From the Executive Summary:
The aim of this Clingendael Report is to provide insight into the state of affairs of the European Union’s trade diplomacy, with a particular focus on East Asia and on the consequences of trade talks among countries in the Asia–Pacific region for the EU and for European governments. Competitive multilateralism in Asia–Pacific trade diplomacy is assessed for its impact on the geostrategic position of the EU and its member states, followed by an analysis of the effectiveness of EU trade diplomacy in Asia. The focus is not so much on the economic benefits that trade agreements may provide, but rather on the role that politics, security, stability and norm-setting take in the rationale behind negotiations. Surprisingly few attempts have been made so far to analyse this complex subject comprehensively from a European perspective.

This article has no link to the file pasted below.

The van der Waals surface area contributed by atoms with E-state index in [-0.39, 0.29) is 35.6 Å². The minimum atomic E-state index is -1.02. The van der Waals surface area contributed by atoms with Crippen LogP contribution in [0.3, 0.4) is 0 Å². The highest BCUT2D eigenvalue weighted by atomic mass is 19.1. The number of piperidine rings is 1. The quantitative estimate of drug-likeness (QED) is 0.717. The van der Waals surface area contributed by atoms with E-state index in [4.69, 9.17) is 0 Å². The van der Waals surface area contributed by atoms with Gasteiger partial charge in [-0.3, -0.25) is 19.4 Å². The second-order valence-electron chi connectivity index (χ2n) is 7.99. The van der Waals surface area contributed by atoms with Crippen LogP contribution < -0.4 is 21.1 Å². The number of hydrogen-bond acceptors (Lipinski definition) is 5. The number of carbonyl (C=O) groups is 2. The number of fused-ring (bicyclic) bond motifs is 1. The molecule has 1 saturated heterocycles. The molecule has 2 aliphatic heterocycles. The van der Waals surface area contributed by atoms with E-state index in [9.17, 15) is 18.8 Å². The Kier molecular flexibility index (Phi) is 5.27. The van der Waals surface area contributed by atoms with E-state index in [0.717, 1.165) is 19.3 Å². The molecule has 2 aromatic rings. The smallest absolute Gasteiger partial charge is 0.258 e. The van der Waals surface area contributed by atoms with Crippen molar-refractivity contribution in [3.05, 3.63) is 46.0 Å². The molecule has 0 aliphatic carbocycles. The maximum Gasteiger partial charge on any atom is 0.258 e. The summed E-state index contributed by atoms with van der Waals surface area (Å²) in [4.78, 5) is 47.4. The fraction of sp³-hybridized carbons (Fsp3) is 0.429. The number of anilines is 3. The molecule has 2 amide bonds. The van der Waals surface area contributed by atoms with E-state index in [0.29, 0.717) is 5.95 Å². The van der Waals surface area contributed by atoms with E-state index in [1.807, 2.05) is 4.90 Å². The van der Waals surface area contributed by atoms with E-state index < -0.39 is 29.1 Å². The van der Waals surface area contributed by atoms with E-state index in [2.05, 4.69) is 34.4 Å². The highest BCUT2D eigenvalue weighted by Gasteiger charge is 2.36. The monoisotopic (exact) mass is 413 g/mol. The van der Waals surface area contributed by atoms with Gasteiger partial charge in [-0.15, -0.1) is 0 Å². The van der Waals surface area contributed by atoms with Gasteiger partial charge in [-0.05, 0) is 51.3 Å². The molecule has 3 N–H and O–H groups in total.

The EU´s trade diplomacy stands out for its formal, rather legalistic approach to linking economics and politics. This strategy is founded on the so-called ‘2009 Common Approach’, which holds that a predefined set of political clauses must be included in political agreements with third countries, while also essentially reducing free-trade agreements to a subset of such political agreements. This political straitjacket limits the EU’s ability to engage in a more flexible, strategic approach that is needed in the context of Asian competitive multilateralism.
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